Even the Optimists Feel Overwhelmed

This week I had the privilege of meeting with a group of nonprofit CEOs, all of whom are conducting scenario planning to address the uncertainties of this time. Participants expressed a variety of emotions including fear, frustration, and concern for their workforce and the clients they serve.   Not surprisingly, many are experiencing waves of optimism and pessimism on a daily, if not hourly, basis.

Scenario planning involves deep reflection on questions such as:

  • How are we avoiding or mitigating risk?
  • What barriers are we likely to encounter?
  • What losses are we potentially facing?

These are absolutely essential questions for all of us to explore today.  However, we pay an emotional price when we focus exclusively on “worst case” questions and scenarios.  Just look around, if you need proof of this principal!  Even the most optimistic people I know (myself included) are feeling overwhelmed.

In his book Learned Optimism psychologist Martin E.P. Seligman, Ph. D., describes how “attitude” affects our cognitive functioning.  He suggests that how we talk to ourselves about “hard” things influences our capacity for optimism, and that the three factors we need to reflect on include:

  • Is this situation temporary or permanent?
  • Is it localized or pervasive?
  • Is it generalized or personal?

Seligman demonstrated that people who refuted potentially negative inner dialogue (related to the above factors) became more optimistic … and that this optimism, in turn, positively influenced their performance, their experience of wellbeing, and their physical health.

In times like those we are experiencing, it is very hard to stay optimistic.  We lack the facts and information required to honestly refute our potentially negative inner dialogue.

So, how do we shift our mindset?  When we explore and talk about ways in which we have successfully navigated uncertain situations in the past, we develop a constructive frame of reference and strengths to draw on.  In short, we form an inner dialogue that says, “we’ve done this before – and we can do it again.”

Sure – we all wish we had more insight and information right now.  But we can still change how we talk and think about this pandemic, shifting from “this will never end” to “we have experienced challenges in the past that seemed to go on forever, but they eventually ended.”  Drawing from past experience, we can adopt precautions and practices to support our personal health and safety.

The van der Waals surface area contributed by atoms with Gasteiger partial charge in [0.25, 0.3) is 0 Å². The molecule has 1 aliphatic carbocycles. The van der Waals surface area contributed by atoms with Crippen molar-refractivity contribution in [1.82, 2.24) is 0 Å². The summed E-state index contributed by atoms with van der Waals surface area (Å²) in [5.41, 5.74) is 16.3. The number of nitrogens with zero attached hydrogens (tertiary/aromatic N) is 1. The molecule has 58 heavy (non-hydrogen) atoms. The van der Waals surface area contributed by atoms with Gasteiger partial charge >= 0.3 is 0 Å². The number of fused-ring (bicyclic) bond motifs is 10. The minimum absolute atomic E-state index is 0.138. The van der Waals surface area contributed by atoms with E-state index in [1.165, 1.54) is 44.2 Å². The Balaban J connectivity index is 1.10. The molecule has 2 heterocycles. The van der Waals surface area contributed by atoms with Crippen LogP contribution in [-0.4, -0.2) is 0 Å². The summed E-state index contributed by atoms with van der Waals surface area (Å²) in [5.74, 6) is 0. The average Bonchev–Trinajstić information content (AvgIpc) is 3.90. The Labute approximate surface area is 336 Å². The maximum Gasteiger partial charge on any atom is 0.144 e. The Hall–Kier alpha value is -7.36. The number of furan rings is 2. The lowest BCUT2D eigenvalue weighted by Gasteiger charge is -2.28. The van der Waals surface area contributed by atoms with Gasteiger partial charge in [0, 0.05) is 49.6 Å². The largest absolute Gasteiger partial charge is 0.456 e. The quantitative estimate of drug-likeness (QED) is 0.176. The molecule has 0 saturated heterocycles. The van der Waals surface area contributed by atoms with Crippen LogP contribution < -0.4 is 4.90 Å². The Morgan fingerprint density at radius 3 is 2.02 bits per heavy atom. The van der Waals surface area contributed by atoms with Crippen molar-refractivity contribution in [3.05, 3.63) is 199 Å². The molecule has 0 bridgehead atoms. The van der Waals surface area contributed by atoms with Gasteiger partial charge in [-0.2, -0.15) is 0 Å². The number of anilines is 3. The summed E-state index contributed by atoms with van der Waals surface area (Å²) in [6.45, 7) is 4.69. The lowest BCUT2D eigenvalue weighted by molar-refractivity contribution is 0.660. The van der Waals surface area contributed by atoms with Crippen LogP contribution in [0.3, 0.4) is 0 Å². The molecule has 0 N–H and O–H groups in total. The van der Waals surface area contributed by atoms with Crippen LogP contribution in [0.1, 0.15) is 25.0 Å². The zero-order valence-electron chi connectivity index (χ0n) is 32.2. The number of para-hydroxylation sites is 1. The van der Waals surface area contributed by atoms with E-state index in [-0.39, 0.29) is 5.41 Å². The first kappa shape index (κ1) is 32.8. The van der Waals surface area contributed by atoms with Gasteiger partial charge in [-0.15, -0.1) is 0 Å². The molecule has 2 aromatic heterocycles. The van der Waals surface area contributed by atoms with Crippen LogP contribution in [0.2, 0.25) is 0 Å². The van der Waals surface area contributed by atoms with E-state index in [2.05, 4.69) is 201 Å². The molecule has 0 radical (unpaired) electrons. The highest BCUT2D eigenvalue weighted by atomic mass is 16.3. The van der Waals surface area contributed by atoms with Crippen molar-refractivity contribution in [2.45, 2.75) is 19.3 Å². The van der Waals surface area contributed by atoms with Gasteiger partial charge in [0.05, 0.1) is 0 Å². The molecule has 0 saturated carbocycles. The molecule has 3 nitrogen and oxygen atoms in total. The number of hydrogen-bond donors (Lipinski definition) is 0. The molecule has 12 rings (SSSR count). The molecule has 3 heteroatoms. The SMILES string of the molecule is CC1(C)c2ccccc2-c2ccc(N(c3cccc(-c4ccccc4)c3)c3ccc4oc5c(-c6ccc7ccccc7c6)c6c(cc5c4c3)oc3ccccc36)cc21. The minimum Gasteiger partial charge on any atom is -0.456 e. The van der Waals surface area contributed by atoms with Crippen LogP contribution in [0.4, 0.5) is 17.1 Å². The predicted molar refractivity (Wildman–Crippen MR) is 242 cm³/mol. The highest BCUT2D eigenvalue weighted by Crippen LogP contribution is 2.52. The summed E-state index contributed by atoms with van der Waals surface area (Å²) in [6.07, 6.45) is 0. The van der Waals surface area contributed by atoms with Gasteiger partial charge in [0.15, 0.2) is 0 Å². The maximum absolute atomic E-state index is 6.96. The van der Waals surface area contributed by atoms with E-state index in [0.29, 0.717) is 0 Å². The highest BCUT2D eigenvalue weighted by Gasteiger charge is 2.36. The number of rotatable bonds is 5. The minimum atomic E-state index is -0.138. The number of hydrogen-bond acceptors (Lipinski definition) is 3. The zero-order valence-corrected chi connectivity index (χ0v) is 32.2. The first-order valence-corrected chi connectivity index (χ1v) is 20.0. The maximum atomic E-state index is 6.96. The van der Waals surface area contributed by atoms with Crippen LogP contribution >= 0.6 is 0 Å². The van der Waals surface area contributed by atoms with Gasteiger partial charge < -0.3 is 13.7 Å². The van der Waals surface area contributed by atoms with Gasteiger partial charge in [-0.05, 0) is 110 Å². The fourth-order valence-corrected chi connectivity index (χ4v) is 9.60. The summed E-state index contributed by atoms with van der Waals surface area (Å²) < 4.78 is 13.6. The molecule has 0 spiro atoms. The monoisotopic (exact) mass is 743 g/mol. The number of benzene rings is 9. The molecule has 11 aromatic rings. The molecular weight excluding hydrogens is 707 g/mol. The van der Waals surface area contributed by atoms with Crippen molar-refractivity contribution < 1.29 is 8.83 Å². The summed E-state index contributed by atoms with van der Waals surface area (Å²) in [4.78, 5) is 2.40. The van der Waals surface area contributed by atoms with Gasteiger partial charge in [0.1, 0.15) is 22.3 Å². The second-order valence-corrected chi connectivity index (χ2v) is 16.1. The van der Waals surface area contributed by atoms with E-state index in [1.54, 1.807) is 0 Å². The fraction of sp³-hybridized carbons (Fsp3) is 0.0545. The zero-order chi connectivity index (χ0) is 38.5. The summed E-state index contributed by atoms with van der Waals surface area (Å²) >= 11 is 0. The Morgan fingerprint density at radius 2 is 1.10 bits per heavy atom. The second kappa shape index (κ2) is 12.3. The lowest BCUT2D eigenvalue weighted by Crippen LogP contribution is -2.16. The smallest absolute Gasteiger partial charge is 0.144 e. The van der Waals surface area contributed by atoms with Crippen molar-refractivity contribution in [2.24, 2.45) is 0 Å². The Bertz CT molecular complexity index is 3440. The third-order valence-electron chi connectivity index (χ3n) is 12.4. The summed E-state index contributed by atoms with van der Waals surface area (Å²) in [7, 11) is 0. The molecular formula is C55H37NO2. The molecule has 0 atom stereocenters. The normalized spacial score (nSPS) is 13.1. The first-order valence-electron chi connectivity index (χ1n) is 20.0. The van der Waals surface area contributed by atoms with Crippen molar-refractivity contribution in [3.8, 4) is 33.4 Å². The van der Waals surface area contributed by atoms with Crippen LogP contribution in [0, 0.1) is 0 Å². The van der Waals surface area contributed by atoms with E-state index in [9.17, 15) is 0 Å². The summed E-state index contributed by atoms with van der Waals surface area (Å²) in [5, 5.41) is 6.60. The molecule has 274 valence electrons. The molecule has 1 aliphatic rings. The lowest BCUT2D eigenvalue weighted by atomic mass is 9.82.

We are all affected by this pandemic.  Rather than feeling singled out, we can identify opportunities in this collective experience (as in past rough patches) for learning growth and increased empathy.

Here are a few questions to help you and your team learn from past challenges that you have successfully navigated.  May you draw from what you learn to maintain hope in the coming months:

Describe a time when you experienced or led a team through uncharted territory.  A time when there were more “unknowns” than “knowns”- What allowed you and your peers to maintain a sense of hope as you navigated this challenging time? 

  • What were the key success factors?
  • What specific actions did leadership take?
  • What was happening in terms of communication, decision-making, meeting frequency etc.?
  • What can you learn from this that will help guide you as you engage in difficult conversations related to programming, budgeting and staffing?

“You can’t stop the waves, but you can learn to surf.”
Jon Kabat-Zinn


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